Strong membership growth of more than 260% in a year--and advertisers' apparent desire to reach those members--propelled Yahoo Inc. to second-quarter earnings of 11 cents per share, excluding merger-related expenses, the company said Wednesday. The figure beat analysts' expectations by nearly 40%.
The Santa Clara, Calif.-based Internet portal took in $115 million in revenue in the quarter ended June 30. That was a 156% increase over the $45 million in revenue reported in the same quarter last year.
Yahoo's profit rose to $28.3 million for the quarter, not including expenses related to its acquisitions of GeoCities, Online Anywhere and Encompass. That was nearly 20 times greater than the $1.46-million profit Yahoo made during the second quarter of last year.
The 11-cent-per-share profit was considerably higher than the 8 cents analysts were expecting, according to a survey by First Call, which tracks earnings estimates. Although Yahoo shares fell $8.06 to close at $167.06 in Nasdaq trading Wednesday, they rebounded to $173 in after-hours activity following the earnings announcement.
Including the merger-related charges, Yahoo lost $15.1 million in the quarter, or 7 cents per share. Last year, it lost $14.2 million, or 8 cents, including extraordinary charges.
Analysts said they were surprised by the rate at which Yahoo gained members for its site, which allows users to navigate the Web, send and receive e-mail, plan trips, research stocks and shop online, among other activities. The company also impressed analysts with its ability to sell advertising to companies that wanted to reach its user base, which Yahoo said grew to more than 80 million visitors in June.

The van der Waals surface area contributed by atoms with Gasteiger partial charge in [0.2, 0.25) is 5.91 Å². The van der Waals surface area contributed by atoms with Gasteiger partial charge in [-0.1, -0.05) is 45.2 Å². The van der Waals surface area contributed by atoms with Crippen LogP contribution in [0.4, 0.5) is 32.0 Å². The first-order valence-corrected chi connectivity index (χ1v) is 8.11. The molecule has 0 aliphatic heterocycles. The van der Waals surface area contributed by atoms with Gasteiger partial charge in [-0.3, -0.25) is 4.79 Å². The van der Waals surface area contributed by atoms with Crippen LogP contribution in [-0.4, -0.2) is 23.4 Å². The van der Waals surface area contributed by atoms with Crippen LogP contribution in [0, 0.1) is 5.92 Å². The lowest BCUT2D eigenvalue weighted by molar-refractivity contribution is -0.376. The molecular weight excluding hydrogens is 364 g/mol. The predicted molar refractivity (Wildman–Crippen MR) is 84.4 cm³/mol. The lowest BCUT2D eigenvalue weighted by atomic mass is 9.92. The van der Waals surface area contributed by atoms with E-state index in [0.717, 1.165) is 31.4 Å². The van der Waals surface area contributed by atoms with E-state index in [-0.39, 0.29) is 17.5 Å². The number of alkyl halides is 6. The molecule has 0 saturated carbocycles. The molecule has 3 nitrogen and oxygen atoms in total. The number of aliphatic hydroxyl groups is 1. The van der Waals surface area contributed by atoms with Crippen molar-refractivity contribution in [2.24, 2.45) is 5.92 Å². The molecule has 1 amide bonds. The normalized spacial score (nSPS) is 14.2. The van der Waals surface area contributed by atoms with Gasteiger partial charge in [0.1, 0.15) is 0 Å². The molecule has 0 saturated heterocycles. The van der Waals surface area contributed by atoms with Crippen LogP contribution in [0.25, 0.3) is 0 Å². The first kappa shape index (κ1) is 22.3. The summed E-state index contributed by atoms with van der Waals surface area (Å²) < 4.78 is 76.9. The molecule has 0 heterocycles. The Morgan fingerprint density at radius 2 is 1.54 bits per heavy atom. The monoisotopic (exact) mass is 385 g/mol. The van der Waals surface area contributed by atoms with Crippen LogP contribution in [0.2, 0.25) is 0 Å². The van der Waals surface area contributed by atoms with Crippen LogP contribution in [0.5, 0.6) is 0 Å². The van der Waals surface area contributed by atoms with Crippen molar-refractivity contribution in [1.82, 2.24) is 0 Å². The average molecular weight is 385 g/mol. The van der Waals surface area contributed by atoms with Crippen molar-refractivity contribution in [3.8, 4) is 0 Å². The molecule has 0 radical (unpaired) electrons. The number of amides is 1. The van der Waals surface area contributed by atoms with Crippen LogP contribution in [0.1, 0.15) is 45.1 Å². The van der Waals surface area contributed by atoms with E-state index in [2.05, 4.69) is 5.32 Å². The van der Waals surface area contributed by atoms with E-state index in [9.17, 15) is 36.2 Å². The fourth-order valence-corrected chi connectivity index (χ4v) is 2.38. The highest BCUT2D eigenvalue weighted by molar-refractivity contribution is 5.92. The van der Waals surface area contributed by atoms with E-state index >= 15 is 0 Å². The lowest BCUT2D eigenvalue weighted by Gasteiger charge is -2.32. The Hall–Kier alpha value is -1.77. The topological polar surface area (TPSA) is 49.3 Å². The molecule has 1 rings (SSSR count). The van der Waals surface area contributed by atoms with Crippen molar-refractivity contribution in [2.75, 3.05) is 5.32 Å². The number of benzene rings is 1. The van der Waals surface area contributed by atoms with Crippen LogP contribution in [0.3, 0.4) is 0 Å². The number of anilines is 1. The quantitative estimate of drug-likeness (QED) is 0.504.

"The results prove that advertising is alive and well on the Internet," said Paul Noglows, an analyst with Hambrecht & Quist Inc. in San Francisco. "The players with the most effective platforms are doing better than anyone expected."
Yahoo's base of registered users--who supply the company with valuable demographic information that advertisers covet--ballooned to 65 million by the end of June, compared with 18 million last June, the company said. In addition, it served up an average of 310 million Web pages per day in June, up from 115 million a year ago, according to the company.
Yahoo converted those eyeballs into dollars by offering advertisers a sophisticated array of marketing services instead of relying on simple banner ads, analysts said. Yahoo President Jeff Mallett said advertising accounts for about 75% of the company's revenue.
Yahoo's strategy "allows Internet advertising to move beyond simple brand-based advertising and into product testing, direct marketing and product research," said Scott Reamer, an analyst with S.G. Cowen & Co. in New York. That's important because companies have more money to spend on those kinds of targeted advertising activities, he said.
Yahoo is also on track to record several billion dollars' worth of revenue from electronic commerce this year, Mallett said.